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Developers have ‘no interest in keeping’ Victoria Road School’

David Fryer outside Victoria School
David Fryer outside Victoria School

Campaigners fighting to preserve a 19th-century granite building have been left “bitterly disappointed” following a meeting with developers planning to raze it to the ground.

Representatives of Barratt Homes attended a Torry Community Council meeting to discuss their plans for Victoria Road school.

The housebuilder has lodged a proposal of application notice for 62 homes at the site – 25% of which would be affordable housing.

Aberdeen City councillors voted 19-14 to have the school demolished to make way for developments in October.

The local authority decision was made despite a campaign by the community council to save the 136-year-old school, built after a fundraising drive by Torry fishermen in 1878.

Douglas McLeod, regional director at Barratt Scotland, said conversion of the building “was not economically viable”.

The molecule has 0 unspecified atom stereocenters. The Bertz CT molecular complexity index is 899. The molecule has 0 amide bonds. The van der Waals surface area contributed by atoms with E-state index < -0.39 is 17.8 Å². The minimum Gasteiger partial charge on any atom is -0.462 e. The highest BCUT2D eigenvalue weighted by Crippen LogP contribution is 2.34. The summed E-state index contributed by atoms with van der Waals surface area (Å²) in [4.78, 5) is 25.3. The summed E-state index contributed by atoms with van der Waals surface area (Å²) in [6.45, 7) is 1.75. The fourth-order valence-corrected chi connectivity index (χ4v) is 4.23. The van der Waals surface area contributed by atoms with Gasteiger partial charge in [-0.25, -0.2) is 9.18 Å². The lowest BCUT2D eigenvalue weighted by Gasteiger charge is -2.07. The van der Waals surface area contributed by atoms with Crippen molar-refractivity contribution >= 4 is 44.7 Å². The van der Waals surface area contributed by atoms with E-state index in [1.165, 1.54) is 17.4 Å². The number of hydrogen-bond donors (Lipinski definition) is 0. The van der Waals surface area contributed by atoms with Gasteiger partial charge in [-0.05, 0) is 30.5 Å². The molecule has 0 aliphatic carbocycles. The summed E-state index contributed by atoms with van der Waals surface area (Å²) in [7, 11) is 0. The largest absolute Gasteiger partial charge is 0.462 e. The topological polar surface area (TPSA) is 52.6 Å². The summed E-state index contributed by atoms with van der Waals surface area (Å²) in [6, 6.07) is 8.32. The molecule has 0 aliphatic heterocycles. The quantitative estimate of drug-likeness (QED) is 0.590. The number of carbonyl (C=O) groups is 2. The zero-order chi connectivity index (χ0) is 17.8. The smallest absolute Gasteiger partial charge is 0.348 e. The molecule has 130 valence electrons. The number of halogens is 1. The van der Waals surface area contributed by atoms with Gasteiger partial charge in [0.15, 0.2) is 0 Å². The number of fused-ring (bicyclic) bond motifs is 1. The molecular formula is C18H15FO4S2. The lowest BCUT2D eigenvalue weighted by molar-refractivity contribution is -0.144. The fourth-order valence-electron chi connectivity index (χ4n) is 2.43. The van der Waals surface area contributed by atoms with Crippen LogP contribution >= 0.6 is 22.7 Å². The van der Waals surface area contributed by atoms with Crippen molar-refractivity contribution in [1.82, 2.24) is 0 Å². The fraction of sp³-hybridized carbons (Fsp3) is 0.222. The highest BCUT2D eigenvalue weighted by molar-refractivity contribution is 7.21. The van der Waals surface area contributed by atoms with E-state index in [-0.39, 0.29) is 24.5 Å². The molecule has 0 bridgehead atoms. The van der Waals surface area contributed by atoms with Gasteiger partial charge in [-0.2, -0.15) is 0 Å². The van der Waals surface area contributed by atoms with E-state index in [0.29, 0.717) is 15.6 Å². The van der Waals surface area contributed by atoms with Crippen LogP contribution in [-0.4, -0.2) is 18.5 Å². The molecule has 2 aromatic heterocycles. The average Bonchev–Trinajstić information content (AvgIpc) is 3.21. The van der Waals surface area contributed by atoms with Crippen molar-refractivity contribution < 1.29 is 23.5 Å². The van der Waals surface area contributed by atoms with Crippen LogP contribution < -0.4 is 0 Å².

David Fryer, secretary of Torry Community Council, said: “The meeting was quite muted because obviously this is quite an emotional issue in terms of the loss of the school, but the bigger issue is the loss of the granite heritage.

“They seem to have made their minds up.”

Mr McLeod added: “Throughout the entire planning process, our aim shall be to provide Aberdeen City Council with a strong proposal that will deliver the best possible value and outcome, for both the site and the wider community.

“Having explored the options available to all and taken into consideration the suitability of the site buildings for renovation, we concluded that the conversion of these buildings was not economically viable to meet the expectations of value.”

Earlier this year, Aberdeen architect David Murray carried out a feasibility study on the building which found it to be “structurally sound”.

Mr Fryer added: “If you wanted to be critical you could fault any building. It survived major bombing in World War II. This building has not moved. It is solid. That’s how they built them back then.

“All we can say is they don’t have any interest in keeping the structure, they just want to clear the site.

“We applied to the city council to look for alternatives. Our plan was deemed to be financially viable.

“We are bitterly disappointed that we are going to have to witness the destruction of our granite heritage.”

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